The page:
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Israel Studies 2.1 (1997) 228-237

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How Israeli Culture Was Constructed:
Memory, History and the Israeli Past

Alex Weingrod

State Cults: Celebrating Independence and Commemorating the Fallen in Israel, 1948-1956, Maoz Azaryahu, Ben-Gurion University of the Negev Press (Sede Boker Campus,)
The Masada Myth, Nachman Ben-Yehuda, University of Wisconsin Press (Madison, WI,)
Recovered Roots, Yael Zerubavel , University of Chicago Press (Chicago, IL,)

IS THERE A MORE POPULAR pair of terms in social science these days than "memory" and "history"? Probably not; they appear endlessly in the titles of books and articles written in elds such as history, sociology, anthropology, literary criticism, and among specialists in culture. History presumably refers to what is undeniably known about the past, whereas "collective memory" and "personal memory" emphasizes how the past is shaped or constructed in dierent ways by groups and individuals. This view undoubtedly appeals to our lingering post-modern sensibility: it leads us to see that there is no single truth, but rather varied interpretations that ultimately spring from power and interest. It represents the nal triumph of the "inverted commas."

Israel's short history has lately become a ercely contested scholarly eld. Historians and historically-minded sociologists argue about such topics as whether the pre-state Labor elites were visionary socialists or mainly interested in power; if during the s mass immigration from Middle Eastern countries the veteran Ashkenazi population assisted or exploited the ood of immigrants then pouring into Israel; and, not the least, whether the Jewish State's actions regarding its Arab minority and the Arab states in general was dictated by obvious defense needs or a kind of aggressive [End Page 228] nationalism. These are not minor issues, and the spirited debates have often disturbed cherished beliefs about the past.

Although related, these issues are dierent from those that emerge in the studies reviewed here: the problem is not the correct interpretation of what actually happened (did the Palestinians ee from Israel in, or were they thrown out?), but rather how events in the past are re-cast, re-interpreted, and then used in the present. The term "collective memory" commonly refers to aspects of tradition or culture—past events that in mysterious ways become sacred, legends and myths that are shaped about them, and the public rituals and commemorations that periodically draw people together to celebrate them. The past is therefore a vast resource that can be manipulated and exploited. The important point is that, according to this formulation, the present shapes the past: the interests and needs of the present—or, more bluntly, politics and ambition—mold and make use of the past in order to inuence the present. To be sure, the past may also limit and structure events taking place in the present, but studies of "memory and history" typically consider how new traditions are created and the past mobilized in the service of the present. In the specic case of Israeli culture, these topics are best illustrated by the thorny problem of how, if at all, to relate new secular national traditions to long-established Jewish religious thought and ritual. This theme runs through the three excellent studies that are reviewed here, as the authors show how "inventing traditions" (to use the historians Hobsbawm and Ranger's term) requires adopting older beliefs to a new agenda.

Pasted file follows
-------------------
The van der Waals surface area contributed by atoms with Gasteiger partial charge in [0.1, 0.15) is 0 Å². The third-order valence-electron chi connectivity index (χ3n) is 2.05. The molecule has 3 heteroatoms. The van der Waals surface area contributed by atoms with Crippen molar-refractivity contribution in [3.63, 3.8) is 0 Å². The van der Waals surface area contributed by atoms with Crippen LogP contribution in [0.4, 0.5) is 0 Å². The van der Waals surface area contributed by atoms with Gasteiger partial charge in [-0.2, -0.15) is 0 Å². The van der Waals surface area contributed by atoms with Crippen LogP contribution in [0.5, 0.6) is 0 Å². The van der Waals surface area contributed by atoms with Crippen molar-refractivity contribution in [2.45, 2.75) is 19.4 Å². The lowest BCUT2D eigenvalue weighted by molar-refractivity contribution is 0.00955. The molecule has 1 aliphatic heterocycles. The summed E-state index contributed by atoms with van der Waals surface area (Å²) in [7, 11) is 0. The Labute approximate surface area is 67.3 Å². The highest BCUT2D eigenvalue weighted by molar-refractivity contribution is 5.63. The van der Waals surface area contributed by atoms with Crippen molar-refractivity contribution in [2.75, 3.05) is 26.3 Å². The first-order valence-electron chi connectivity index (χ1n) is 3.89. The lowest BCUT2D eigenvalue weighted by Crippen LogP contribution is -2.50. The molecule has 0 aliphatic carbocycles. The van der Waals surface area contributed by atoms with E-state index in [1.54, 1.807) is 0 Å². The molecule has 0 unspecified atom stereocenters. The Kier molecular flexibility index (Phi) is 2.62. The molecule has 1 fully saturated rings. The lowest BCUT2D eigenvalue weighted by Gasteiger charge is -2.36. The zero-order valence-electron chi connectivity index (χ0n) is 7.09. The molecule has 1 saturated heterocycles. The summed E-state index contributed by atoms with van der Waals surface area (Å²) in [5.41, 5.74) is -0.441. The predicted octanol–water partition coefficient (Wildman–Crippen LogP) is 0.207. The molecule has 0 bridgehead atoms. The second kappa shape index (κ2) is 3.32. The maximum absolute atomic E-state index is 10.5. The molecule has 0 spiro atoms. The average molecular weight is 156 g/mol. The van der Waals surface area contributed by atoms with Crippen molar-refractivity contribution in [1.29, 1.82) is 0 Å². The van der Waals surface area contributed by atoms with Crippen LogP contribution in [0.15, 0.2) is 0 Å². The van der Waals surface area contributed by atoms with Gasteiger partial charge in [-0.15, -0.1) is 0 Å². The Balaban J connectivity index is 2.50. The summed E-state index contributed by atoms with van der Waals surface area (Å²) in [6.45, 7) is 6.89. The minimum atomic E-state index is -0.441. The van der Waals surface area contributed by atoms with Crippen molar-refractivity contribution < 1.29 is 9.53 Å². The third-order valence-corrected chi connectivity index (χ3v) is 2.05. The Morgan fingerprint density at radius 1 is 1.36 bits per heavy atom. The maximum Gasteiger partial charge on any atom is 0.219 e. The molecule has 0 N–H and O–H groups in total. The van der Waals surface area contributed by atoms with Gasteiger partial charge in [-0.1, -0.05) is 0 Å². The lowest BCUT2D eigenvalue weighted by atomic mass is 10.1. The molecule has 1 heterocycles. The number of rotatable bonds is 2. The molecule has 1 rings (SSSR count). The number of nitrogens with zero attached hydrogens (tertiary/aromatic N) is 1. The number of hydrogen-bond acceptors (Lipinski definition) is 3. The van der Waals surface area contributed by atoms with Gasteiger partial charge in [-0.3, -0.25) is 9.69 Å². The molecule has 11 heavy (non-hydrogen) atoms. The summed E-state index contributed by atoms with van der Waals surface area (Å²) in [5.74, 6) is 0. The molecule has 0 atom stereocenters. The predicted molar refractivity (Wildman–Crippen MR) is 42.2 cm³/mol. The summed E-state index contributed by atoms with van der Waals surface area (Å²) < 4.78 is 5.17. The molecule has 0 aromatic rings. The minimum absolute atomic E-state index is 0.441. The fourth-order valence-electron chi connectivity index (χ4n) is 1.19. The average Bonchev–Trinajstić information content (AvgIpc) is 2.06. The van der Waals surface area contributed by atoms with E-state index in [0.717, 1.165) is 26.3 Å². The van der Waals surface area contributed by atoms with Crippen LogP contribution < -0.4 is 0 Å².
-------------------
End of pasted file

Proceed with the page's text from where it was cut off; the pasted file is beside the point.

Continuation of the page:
Maoz Azaryahu's State Cults: Celebrating Independence and Commemorating the Fallen in Israel, 1948 - 1956 (Ben-Gurion University of the Negev Press, Sede Boker Campus,) is a detailed analysis in Hebrew of how two major new Israeli commemorations—Yom Atzmauth, Independence Day, and Yom HaZikaron, Memorial Day—were literally created. Based primarily upon newspaper articles and archival research that documents meetings of the relevant government committees, Azaryahu shows how the state designed new rituals and sacred places in commemorations that were basically secular. As he tells the story, even before the War ended Israelis were already organizing local celebrations of their newly established independence. However, when the rst government was formed, committees were organized (mainly in the Prime Minister's Oce) and...


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